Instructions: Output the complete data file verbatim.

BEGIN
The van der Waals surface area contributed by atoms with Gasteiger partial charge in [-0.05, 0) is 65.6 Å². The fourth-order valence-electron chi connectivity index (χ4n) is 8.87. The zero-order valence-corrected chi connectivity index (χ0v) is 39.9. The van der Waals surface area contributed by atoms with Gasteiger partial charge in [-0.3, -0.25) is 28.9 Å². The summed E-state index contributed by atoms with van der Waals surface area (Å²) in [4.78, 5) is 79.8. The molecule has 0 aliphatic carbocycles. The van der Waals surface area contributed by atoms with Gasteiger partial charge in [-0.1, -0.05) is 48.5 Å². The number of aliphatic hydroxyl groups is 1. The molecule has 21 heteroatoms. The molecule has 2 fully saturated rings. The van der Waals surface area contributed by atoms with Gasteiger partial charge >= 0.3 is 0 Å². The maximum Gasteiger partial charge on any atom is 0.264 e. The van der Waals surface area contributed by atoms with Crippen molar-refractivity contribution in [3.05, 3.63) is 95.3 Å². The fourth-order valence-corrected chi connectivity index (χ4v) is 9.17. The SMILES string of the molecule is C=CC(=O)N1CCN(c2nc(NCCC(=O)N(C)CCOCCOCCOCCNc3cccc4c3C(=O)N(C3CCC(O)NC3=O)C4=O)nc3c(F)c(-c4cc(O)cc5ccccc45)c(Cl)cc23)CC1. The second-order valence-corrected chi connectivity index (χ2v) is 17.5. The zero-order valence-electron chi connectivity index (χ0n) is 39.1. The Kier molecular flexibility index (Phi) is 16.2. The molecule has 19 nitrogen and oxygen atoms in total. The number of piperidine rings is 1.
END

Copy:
The van der Waals surface area contributed by atoms with Gasteiger partial charge in [-0.05, 0) is 65.6 Å². The fourth-order valence-electron chi connectivity index (χ4n) is 8.87. The zero-order valence-corrected chi connectivity index (χ0v) is 39.9. The van der Waals surface area contributed by atoms with Gasteiger partial charge in [-0.3, -0.25) is 28.9 Å². The summed E-state index contributed by atoms with van der Waals surface area (Å²) in [4.78, 5) is 79.8. The molecule has 0 aliphatic carbocycles. The van der Waals surface area contributed by atoms with Gasteiger partial charge in [-0.1, -0.05) is 48.5 Å². The number of aliphatic hydroxyl groups is 1. The molecule has 21 heteroatoms. The molecule has 2 fully saturated rings. The van der Waals surface area contributed by atoms with Gasteiger partial charge >= 0.3 is 0 Å². The maximum Gasteiger partial charge on any atom is 0.264 e. The van der Waals surface area contributed by atoms with Crippen molar-refractivity contribution in [3.05, 3.63) is 95.3 Å². The fourth-order valence-corrected chi connectivity index (χ4v) is 9.17. The SMILES string of the molecule is C=CC(=O)N1CCN(c2nc(NCCC(=O)N(C)CCOCCOCCOCCNc3cccc4c3C(=O)N(C3CCC(O)NC3=O)C4=O)nc3c(F)c(-c4cc(O)cc5ccccc45)c(Cl)cc23)CC1. The second-order valence-corrected chi connectivity index (χ2v) is 17.5. The zero-order valence-electron chi connectivity index (χ0n) is 39.1. The Kier molecular flexibility index (Phi) is 16.2. The molecule has 19 nitrogen and oxygen atoms in total. The number of piperidine rings is 1.